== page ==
“(It) is a regional law enforcement academy sponsored by Cobb County,” said Nancy Bodiford, the sheriff’s office spokeswoman. “Many law enforcement agencies from around the greater metropolitan area provide instructional staff and other in-kind services in order to jointly train their officers at the academy.”
Members of Mandate Class No. 274 attended a ceremony Tuesday at the Cobb County Safety Village in Marietta.
Cobb Sheriff’s Deputy Matthew Mize earned the John Marchant Jr. Leadership Award, named after the academy’s former director, for winning the election to class president.
Mize also earned the marksmanship award for scoring the highest overall average on the firing range.
Other local graduates from the sheriff’s office were Nadja Bauer, Joseph Calfee-Vittetoe, Kevin Hewett, Christopher Jenkins, Donald Portwood and Dylan Pugh.
Austell, Marietta, Powder Springs and Smyrna police departments also took part.
Austell’s police department sent William Gunby and Isha Seaborn.
Marietta was represented by Jonathan Brown — who was the class honor student — Jeremy Grimm and Omar Newell.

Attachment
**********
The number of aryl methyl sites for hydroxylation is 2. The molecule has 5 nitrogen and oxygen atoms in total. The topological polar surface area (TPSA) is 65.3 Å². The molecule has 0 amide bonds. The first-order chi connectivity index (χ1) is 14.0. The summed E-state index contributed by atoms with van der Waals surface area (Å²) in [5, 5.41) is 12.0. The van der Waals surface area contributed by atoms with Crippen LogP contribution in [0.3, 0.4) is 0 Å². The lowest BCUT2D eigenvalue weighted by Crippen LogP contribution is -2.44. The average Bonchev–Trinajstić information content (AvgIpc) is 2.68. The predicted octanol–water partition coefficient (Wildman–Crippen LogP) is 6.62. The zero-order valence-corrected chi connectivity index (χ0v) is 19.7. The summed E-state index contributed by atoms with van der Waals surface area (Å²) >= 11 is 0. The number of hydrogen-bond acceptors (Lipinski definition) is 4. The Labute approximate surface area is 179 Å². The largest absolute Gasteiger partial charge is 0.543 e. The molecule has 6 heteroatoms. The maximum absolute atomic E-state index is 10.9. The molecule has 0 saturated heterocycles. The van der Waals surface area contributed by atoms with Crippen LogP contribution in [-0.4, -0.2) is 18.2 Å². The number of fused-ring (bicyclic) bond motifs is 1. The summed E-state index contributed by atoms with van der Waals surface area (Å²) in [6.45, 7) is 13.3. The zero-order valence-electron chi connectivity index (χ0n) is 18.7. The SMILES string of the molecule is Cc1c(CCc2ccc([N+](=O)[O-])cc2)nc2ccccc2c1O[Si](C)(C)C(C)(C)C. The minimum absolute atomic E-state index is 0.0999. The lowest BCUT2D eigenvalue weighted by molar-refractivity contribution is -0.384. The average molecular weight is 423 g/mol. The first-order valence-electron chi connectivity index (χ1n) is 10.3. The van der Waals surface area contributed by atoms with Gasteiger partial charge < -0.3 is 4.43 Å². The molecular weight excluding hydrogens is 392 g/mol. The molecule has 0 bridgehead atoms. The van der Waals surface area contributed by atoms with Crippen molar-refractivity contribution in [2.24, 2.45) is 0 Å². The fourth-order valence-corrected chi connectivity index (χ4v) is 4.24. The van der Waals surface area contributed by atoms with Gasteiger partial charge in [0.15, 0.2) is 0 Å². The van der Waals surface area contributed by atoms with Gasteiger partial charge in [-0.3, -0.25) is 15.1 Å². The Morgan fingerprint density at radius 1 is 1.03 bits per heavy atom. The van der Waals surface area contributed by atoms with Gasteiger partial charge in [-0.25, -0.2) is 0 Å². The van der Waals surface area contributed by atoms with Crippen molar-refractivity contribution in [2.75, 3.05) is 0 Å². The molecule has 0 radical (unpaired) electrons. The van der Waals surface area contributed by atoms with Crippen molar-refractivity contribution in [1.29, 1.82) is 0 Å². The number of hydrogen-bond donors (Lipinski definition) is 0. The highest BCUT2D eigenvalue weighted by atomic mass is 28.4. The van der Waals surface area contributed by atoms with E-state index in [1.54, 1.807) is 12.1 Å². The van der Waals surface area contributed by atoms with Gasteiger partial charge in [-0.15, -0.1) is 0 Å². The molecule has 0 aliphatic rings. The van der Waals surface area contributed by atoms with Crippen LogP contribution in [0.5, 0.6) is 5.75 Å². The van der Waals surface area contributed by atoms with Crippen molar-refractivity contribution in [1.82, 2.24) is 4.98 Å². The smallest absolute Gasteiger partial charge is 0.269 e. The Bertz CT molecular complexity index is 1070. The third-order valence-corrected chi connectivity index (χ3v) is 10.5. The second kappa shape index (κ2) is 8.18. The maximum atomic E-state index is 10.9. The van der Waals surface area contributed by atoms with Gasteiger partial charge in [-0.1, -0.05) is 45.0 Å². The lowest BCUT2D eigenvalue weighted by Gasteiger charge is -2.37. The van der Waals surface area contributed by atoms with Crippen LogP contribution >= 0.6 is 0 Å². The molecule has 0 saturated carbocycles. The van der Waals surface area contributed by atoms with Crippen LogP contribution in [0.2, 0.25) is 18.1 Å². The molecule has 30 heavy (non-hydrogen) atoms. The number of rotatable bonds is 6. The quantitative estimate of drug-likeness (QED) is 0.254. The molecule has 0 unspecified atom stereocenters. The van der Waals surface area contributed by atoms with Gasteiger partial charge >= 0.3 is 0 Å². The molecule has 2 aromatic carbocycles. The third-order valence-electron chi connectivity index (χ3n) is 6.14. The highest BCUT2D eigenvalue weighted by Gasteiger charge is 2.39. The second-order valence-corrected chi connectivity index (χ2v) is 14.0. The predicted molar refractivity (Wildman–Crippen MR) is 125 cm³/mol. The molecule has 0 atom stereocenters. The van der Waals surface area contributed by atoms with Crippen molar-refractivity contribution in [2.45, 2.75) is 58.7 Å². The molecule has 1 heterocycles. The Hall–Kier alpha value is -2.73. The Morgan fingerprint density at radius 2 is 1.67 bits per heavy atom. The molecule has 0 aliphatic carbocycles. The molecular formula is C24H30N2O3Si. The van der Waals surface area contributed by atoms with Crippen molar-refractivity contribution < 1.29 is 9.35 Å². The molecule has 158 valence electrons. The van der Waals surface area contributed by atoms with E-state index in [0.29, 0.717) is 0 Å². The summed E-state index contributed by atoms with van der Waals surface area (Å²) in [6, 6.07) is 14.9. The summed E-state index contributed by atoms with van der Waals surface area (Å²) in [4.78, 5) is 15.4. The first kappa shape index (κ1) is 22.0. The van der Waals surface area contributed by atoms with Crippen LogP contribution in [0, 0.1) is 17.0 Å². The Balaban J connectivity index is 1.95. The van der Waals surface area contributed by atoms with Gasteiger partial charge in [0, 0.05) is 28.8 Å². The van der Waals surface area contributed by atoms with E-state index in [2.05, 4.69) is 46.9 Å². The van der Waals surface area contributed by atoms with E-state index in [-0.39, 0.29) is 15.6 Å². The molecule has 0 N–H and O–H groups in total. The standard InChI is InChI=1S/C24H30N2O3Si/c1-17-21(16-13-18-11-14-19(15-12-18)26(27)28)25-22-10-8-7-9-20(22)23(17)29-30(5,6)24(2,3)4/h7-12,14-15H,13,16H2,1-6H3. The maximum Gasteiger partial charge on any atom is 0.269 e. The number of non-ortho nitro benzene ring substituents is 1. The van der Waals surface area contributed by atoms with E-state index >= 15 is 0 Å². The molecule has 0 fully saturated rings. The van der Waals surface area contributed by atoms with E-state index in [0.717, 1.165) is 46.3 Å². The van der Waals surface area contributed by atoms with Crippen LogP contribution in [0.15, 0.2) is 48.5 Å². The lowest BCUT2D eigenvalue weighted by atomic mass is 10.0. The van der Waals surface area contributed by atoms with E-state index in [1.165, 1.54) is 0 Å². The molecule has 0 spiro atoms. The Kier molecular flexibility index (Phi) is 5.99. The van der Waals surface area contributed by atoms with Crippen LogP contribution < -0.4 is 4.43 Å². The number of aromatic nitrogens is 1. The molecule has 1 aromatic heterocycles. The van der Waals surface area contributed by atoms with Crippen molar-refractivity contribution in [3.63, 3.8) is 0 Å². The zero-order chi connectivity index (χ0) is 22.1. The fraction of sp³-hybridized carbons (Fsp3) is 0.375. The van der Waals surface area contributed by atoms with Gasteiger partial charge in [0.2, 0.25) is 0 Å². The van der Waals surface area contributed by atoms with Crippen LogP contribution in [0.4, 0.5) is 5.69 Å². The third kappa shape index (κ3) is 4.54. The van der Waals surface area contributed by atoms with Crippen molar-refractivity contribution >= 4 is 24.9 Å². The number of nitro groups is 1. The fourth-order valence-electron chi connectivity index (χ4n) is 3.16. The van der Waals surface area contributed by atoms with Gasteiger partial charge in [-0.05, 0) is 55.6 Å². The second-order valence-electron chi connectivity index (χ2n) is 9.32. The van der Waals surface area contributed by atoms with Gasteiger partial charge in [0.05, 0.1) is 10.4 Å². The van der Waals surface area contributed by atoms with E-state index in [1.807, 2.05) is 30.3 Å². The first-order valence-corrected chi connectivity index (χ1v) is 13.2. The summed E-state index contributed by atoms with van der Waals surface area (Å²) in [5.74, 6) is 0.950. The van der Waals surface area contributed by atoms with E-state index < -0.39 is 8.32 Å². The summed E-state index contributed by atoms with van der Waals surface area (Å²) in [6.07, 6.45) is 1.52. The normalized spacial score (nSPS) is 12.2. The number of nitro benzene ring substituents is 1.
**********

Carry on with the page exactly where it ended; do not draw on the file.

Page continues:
Daniel Belgard attended from Powder Springs, joined by Smyrna officers Michael Brooks, Carmen Cristancho, George Mitchell and Abraham Suarez-Santiago.
Attendees also came from the cities of Bremen, Hiram and Roswell; Bartow, Carroll, Douglas, Floyd and Paulding counties; as well as the Norfolk Southern Railroad Police Department.
The basic training class includes Georgia law, criminal procedures, firearms, emergency vehicle operations, defensive tactics, search and seizure, and other law enforcement-related subjects, Bodiford said.
“The academy receives primary funding from the State of Georgia and Cobb County,” she said, adding that agencies contribute user subscription fees.
Its value lies in creating a central, unified system for honing crime-fighting skills that create a ripple effect once they hit the streets, Bodiford said.
“One of the significant advantages of the regional academy is that it brings together the very best instructors from around the region and allows officers to train with their peers,” she said. “Crime increasingly crosses jurisdictional lines, and having officers from multiple agencies train together creates firm relationships and best practices that are deployed in the field when they return to their respective agencies to begin duty.”
The next class begins Jan. 4.